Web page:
I would also visit the National Federation for the Blind’s website, and poking around other country’s sight-loss associations wouldn’t hurt, either!

There are plenty of other resources out there, but the absolute best source is someone who deals with legal or complete blindness themselves. I’ve found that most people that have a visual condition don’t mind answering questions or helping you out (as long as you’re polite, which, duh), because there are a lot of books out there that represent blindness with a lot of inaccuracies, and that can be frustrating! It’s like a POC dealing with constant racial stereotypes, or a gay person dealing with constant Kurt Hummel characters, except there’s even less mainstream representation through blind characters. Keep in mind, however, that everyone’s experience is different, and speaking to just one person might not cut it! Multiple opinions are always better than one.

If you don’t know anyone with visual issues of the top of your head, you can visit your city’s blind and visually impaired association; most well-populated areas have one. Speak with professionals and visually impaired people alike. And, when all else fails, read blogs! There are plenty of blogs written by people that have been blind from birth, or blind due to illness/accidents. A lot of details about guide-dog training and handling, problems with school systems, courteous methods of aid, and awful inconveniences all in raw, cite-able, interactive corners of the web!

But, as you probably know, it’s important to keep in mind that, just as a person with visual impairment is more than just their impairment, your blind character is a character first and foremost! Don’t ignore development or characterization and cover it up with disability stereotypes! That only leads to more harmful misrepresentation.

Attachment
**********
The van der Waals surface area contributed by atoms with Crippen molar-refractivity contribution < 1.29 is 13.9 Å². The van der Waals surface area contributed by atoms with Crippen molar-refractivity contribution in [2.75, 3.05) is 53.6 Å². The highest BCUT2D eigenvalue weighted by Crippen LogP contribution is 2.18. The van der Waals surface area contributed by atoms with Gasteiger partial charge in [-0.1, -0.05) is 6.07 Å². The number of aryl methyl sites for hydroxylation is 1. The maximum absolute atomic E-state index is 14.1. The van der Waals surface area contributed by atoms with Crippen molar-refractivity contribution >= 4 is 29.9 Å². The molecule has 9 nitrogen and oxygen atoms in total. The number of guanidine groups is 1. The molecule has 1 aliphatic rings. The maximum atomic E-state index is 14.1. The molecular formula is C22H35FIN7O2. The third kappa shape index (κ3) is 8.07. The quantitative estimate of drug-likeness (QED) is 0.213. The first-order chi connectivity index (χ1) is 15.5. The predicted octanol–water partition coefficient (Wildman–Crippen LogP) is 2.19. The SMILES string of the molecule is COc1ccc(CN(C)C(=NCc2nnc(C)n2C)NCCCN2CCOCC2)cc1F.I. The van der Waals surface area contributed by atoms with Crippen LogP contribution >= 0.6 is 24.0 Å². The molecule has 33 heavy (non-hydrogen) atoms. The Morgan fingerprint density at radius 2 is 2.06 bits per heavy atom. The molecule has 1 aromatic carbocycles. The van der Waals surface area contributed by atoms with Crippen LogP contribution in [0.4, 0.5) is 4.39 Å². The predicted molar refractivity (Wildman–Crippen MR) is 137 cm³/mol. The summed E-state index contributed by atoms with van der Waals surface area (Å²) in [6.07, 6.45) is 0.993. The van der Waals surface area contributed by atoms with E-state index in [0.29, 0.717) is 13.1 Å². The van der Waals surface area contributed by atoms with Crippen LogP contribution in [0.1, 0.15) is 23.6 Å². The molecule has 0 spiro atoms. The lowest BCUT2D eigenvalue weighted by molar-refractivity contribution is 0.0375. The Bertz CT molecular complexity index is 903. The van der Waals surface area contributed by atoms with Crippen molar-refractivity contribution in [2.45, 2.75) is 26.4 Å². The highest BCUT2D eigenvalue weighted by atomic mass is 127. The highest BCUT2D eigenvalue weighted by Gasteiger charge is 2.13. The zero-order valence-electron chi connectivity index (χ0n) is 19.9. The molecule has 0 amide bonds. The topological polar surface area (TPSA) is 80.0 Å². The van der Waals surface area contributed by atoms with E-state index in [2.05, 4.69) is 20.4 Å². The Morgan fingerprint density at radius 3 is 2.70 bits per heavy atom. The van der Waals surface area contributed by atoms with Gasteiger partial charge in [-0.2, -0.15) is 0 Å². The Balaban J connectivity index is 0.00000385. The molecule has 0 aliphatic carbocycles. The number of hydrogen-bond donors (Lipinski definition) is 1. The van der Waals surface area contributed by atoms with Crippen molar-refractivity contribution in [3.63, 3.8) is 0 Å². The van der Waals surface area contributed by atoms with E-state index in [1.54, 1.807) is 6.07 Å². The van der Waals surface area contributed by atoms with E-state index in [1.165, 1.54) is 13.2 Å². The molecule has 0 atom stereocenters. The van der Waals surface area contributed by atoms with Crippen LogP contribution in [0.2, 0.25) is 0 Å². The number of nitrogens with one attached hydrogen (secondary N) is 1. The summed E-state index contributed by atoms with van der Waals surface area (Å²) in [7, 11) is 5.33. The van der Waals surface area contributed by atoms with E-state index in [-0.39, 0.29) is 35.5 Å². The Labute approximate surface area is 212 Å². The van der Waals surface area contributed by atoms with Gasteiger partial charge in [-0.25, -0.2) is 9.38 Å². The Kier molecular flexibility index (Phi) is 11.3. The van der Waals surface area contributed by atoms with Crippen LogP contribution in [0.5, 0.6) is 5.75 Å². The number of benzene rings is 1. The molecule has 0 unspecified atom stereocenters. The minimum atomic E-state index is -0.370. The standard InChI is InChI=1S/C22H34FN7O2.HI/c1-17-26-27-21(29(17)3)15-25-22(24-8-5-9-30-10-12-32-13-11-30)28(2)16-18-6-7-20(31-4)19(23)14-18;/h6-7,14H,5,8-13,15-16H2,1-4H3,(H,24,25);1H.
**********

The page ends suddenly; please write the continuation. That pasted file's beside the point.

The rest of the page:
I have plenty more sources, if anyone would is curious or would like to inquire about them. Thanks!

Morgan

PDW - TOSHI

A VIDEO

akoaykayumanggi:

kirbyaraullo:

giannicdao:

Las Casas Filipinas de Acuzar

Filipino Architecture.

Fact. I have a slight obsession with traditional Filipin@ architecture. From the traditional nipa hut and built in stilts and bamboo and wood to the traditional bahay na bato which are these styles seen above which are influences from both the traditional nipa hut and the Hispanic influences.

PDW inspiration

Reblogged from Mabuhay
A TEXT POST

Writing the LGBT Community

writeworld:

totalrewrite:

Writing the LGBT community can be hard, especially if you don’t know what you’re talking about. So to start off this post, here’s just a few things that are easily confused both with writers and with society in general.

  • Being gay is not a personality trait. This basically means no stereotyping. Don’t make a gay man effeminate just because he likes other men, and don’t make a woman masculine just because she likes other women. While there are actual people who are like this, and it’s perfectly okay to have men and women like this, make sure your characters have personalities and not just a list of stereotypes.
  • Asexual does not mean aromantic. Asexuality means that a person feels no sexual attraction. Aromantic means a person does not feel any romantic attraction. These two are often confused, but they are two very different things. It’s possible for anyone to be one or the other, or even both.
  • Transgender does not mean transsexual. Transgender when a person identifies as a gender that differs from the one usually matched with their sex. Transsexual means that person is going about hormone treatment or surgery to become the opposite sex.

So those are the big three things to think about. If you want more resources to learn about gay and trans people, I’ve got this video that is a brief overview, and then The Really Awesome Trans Glossary. If you still want more information, try talking to someone who identifies as gay or transgender. As long as you’re not being offensive, most people would be happy to answer questions and provide clarifications.

With that out of the way, it’s time to address the actual characters you’re writing.

  • It is perfectly fine for your antagonist to be gay. They can kick puppies and steal candy from children and be the most despicable person on the face of the earth and be gay—it’s alright. But if your character is evil because they are gay, that’s a huge problem. If you choose to have an evil character who is also gay, it’s a good thing to have a good character who is also gay to avoid any problems or miscommunications with readers.